A supporting family is a luxury Rohingya DCA volunteer Fatima can only dream of. After getting married at the age of 15 out of love, she was abandoned by her family. Marriages are normally arranged by a girls’ parents in her community. Fatima now lives with her 3-year-old son in one of the refugee camps in Southern Bangladesh. Her husband left her for another women, staying in the same area as she does, thus bringing even more shame on her. Support from him or her family cannot be expected. Fatima, however, still feels guilty and obliged to support her family, as this is a daughter’s duty.
Besides social norms that make it harder for women to have a career of their own, security is often a major issue. Fear of sexual harassment is also often used as an argument to limit women’s movements in order to protect them and at the same time reinforces traditional social norms. My female colleagues are harassed for not fully covering themselves, being on the road on their own after dark, being unmarried, for working, etc. While I am lucky enough not to understand what is being said and ‘only’ have to deal with unpleasant glances, my native colleagues do understand all these undermining comments. This leads to a general feeling of insecurity.
So what drives them on to still keep going, to still keep on fighting?
“Over 50% of the population in the Rohingya community are female. We as women have to help them and ensure women have access to facilities and services”, shares Dipa her opinion when asked what motivates her as a woman to work in this field.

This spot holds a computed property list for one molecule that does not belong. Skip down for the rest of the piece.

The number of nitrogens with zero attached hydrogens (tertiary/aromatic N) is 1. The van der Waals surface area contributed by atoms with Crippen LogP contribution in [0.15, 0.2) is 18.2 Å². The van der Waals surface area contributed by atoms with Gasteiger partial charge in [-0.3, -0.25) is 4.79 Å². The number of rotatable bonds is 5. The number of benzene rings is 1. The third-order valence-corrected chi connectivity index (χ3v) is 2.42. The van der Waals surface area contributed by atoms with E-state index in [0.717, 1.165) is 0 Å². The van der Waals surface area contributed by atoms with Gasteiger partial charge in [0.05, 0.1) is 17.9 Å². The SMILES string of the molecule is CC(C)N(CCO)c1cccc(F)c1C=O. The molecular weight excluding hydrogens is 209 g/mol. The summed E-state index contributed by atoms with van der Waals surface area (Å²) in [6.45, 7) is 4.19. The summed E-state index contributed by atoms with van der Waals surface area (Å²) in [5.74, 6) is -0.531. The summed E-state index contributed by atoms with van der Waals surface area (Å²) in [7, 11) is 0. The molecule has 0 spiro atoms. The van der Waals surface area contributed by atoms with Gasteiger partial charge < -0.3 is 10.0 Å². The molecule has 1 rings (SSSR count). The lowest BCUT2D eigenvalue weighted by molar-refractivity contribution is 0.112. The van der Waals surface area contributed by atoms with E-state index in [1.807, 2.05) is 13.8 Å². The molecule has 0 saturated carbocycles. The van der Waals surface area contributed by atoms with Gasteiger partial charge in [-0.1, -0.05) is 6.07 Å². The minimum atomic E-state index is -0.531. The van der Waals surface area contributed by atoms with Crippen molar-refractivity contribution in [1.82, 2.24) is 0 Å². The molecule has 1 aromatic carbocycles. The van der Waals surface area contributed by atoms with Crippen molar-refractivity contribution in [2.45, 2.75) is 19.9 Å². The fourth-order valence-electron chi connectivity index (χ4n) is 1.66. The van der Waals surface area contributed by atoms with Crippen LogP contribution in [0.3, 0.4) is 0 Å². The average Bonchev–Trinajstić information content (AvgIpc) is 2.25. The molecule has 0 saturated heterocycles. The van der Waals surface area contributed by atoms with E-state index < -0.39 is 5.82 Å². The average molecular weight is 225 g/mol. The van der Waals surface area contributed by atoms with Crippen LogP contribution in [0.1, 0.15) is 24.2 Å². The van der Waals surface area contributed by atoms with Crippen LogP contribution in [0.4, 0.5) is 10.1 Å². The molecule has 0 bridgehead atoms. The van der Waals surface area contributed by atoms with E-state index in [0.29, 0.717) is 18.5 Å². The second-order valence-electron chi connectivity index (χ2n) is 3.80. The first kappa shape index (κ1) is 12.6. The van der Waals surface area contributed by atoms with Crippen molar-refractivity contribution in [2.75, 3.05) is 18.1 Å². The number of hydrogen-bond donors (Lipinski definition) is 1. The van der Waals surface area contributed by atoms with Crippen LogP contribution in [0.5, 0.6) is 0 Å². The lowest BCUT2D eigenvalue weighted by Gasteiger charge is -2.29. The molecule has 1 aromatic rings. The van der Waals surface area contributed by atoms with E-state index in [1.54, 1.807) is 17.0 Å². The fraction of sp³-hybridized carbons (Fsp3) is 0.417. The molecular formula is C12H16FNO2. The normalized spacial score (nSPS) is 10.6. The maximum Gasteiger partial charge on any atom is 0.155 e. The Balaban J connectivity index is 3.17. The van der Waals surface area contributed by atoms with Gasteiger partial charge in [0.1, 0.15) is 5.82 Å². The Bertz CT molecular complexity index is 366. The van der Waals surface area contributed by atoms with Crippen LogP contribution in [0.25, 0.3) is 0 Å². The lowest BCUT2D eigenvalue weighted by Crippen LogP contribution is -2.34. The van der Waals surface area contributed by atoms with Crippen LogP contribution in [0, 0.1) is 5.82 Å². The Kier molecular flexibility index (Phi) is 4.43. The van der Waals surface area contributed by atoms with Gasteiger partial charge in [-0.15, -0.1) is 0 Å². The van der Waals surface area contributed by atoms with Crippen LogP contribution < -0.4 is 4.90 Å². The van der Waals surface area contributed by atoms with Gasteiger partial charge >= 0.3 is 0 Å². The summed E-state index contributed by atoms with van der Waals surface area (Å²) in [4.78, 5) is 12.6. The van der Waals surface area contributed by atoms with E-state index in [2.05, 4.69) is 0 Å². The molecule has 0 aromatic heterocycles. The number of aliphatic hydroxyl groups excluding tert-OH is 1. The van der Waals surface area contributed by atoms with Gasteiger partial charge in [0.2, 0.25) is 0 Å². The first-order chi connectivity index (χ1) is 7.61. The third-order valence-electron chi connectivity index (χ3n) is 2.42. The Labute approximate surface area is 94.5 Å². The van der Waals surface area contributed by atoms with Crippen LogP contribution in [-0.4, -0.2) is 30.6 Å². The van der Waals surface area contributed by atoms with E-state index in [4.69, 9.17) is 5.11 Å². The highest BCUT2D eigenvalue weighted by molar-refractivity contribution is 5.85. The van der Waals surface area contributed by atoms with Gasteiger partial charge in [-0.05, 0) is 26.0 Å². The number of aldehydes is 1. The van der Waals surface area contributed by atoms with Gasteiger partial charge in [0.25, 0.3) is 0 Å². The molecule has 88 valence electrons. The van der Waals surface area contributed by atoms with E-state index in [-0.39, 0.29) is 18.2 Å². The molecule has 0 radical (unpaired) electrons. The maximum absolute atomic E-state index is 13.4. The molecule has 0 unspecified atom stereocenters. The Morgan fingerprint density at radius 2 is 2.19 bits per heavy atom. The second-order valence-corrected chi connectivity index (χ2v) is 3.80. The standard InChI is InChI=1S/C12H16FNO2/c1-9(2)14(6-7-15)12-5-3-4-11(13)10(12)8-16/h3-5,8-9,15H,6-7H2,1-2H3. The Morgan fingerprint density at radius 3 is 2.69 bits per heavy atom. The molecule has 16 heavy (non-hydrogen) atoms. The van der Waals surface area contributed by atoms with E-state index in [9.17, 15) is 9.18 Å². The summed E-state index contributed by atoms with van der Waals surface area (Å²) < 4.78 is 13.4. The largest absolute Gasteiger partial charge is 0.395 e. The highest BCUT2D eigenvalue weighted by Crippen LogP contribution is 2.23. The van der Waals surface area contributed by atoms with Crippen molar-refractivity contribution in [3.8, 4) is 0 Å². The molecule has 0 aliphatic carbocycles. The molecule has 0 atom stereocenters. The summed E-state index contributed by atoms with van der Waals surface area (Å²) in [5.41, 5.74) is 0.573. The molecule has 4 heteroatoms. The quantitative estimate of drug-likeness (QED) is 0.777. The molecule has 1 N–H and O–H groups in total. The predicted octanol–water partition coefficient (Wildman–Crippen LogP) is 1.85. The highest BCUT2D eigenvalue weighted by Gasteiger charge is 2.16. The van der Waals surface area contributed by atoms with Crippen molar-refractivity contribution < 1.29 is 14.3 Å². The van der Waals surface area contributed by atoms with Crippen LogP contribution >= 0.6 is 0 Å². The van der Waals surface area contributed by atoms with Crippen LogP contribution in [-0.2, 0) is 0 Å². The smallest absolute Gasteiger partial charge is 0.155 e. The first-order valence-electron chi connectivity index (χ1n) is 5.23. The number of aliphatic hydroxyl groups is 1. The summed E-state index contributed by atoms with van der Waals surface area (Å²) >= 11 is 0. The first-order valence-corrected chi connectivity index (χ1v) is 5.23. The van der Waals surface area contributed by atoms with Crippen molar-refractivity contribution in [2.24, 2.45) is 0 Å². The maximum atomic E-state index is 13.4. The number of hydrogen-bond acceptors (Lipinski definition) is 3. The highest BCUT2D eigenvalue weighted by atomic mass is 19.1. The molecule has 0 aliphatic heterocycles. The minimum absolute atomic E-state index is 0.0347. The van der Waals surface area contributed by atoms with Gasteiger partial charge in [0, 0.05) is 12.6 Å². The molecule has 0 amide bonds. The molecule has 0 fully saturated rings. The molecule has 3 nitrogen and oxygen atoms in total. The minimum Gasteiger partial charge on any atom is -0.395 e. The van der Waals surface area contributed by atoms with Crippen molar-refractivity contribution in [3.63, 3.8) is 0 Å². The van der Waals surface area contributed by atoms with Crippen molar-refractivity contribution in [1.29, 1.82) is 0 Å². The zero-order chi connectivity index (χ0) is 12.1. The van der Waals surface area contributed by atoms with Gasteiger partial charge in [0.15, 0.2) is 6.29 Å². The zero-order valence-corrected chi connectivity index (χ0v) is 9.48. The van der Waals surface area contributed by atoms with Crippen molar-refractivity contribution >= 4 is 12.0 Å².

Others insist that it is their responsibility to support the most vulnerable and at the same time very rewarding when walking through the camp and feeling the support of the refugee community. Fatima and Sayema, who are volunteers from the Rohingya community and teach Burmese at DCA centres, tell us how much they enjoy coming to the Women and Girls Safe Space where they feel safe and protected. They are both teachers and participants at the same time, passing on their knowledge in Burmese, while improving their skills in other areas. Furthermore, they feel proud of getting educated. Sayema informs us that her family respects her as she can help them now with their documents.
‘Education can empower people and I feel a responsibility to help the Rohingya’ says 25-year-old Tamara working as a teacher in the refugee camps in Southern Bangladesh.
Involving women in each and every workplace, especially in the field of humanitarian work is essential as it eventually changes societies. In a community where women were not allowed to leave the house on their own, you can now see women in all kinds of different positions, from front line field staff up to managing positions. I am deeply convinced that despite the fact that we as a community still have a long way to go to not only ensure women have the same opportunities on paper but supporting them in tackling the additional challenges, it’s us who set the ball rolling. However, organisations have to undertake responsibility in acknowledging the existing inequality and better support women at all levels in pursuing their careers. It is time for a change!
The writer is an Education in Emergencies Professional, currently working as Education Programme Manager for FCA (seconded to DCA, FCA’s partner) in Cox’s Bazar, Bangladesh.